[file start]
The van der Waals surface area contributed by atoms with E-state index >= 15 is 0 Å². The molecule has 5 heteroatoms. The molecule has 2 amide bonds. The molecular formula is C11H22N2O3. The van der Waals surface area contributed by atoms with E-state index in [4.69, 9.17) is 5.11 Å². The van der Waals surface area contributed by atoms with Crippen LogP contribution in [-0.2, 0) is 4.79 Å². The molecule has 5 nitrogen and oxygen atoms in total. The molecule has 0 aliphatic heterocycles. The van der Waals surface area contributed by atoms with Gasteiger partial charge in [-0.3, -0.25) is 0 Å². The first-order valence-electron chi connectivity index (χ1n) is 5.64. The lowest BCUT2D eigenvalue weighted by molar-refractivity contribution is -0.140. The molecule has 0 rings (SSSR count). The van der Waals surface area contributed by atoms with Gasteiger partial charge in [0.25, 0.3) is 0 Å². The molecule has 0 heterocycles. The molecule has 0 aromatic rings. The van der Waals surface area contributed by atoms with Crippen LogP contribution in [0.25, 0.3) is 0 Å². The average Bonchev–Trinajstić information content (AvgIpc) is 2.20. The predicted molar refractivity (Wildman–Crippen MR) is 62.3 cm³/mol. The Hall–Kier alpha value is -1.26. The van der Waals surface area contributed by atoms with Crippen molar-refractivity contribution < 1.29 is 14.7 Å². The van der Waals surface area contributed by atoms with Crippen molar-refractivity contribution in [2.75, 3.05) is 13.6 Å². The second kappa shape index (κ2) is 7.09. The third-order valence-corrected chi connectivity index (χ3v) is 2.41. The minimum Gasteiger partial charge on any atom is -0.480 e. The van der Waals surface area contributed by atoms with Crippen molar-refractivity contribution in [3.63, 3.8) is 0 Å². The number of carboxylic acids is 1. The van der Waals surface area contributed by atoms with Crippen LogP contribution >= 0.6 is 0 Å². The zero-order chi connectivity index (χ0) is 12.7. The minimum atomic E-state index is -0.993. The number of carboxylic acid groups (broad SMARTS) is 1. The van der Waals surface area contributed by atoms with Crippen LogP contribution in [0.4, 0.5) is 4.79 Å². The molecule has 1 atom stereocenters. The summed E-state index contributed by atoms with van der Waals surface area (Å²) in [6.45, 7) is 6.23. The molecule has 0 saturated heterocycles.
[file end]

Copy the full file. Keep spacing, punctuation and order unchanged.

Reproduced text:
The van der Waals surface area contributed by atoms with E-state index >= 15 is 0 Å². The molecule has 5 heteroatoms. The molecule has 2 amide bonds. The molecular formula is C11H22N2O3. The van der Waals surface area contributed by atoms with E-state index in [4.69, 9.17) is 5.11 Å². The van der Waals surface area contributed by atoms with Crippen LogP contribution in [-0.2, 0) is 4.79 Å². The molecule has 5 nitrogen and oxygen atoms in total. The molecule has 0 aliphatic heterocycles. The van der Waals surface area contributed by atoms with Gasteiger partial charge in [-0.3, -0.25) is 0 Å². The first-order valence-electron chi connectivity index (χ1n) is 5.64. The lowest BCUT2D eigenvalue weighted by molar-refractivity contribution is -0.140. The molecule has 0 rings (SSSR count). The van der Waals surface area contributed by atoms with Gasteiger partial charge in [0.25, 0.3) is 0 Å². The molecule has 0 heterocycles. The molecule has 0 aromatic rings. The van der Waals surface area contributed by atoms with Crippen LogP contribution in [0.25, 0.3) is 0 Å². The average Bonchev–Trinajstić information content (AvgIpc) is 2.20. The predicted molar refractivity (Wildman–Crippen MR) is 62.3 cm³/mol. The Hall–Kier alpha value is -1.26. The van der Waals surface area contributed by atoms with Crippen molar-refractivity contribution < 1.29 is 14.7 Å². The van der Waals surface area contributed by atoms with Crippen molar-refractivity contribution in [2.75, 3.05) is 13.6 Å². The second kappa shape index (κ2) is 7.09. The third-order valence-corrected chi connectivity index (χ3v) is 2.41. The minimum Gasteiger partial charge on any atom is -0.480 e. The van der Waals surface area contributed by atoms with Crippen molar-refractivity contribution in [3.63, 3.8) is 0 Å². The number of carboxylic acids is 1. The van der Waals surface area contributed by atoms with Crippen LogP contribution >= 0.6 is 0 Å². The zero-order chi connectivity index (χ0) is 12.7. The minimum atomic E-state index is -0.993. The number of carboxylic acid groups (broad SMARTS) is 1. The van der Waals surface area contributed by atoms with Crippen LogP contribution in [0.4, 0.5) is 4.79 Å². The molecule has 1 atom stereocenters. The summed E-state index contributed by atoms with van der Waals surface area (Å²) in [6.45, 7) is 6.23. The molecule has 0 saturated heterocycles.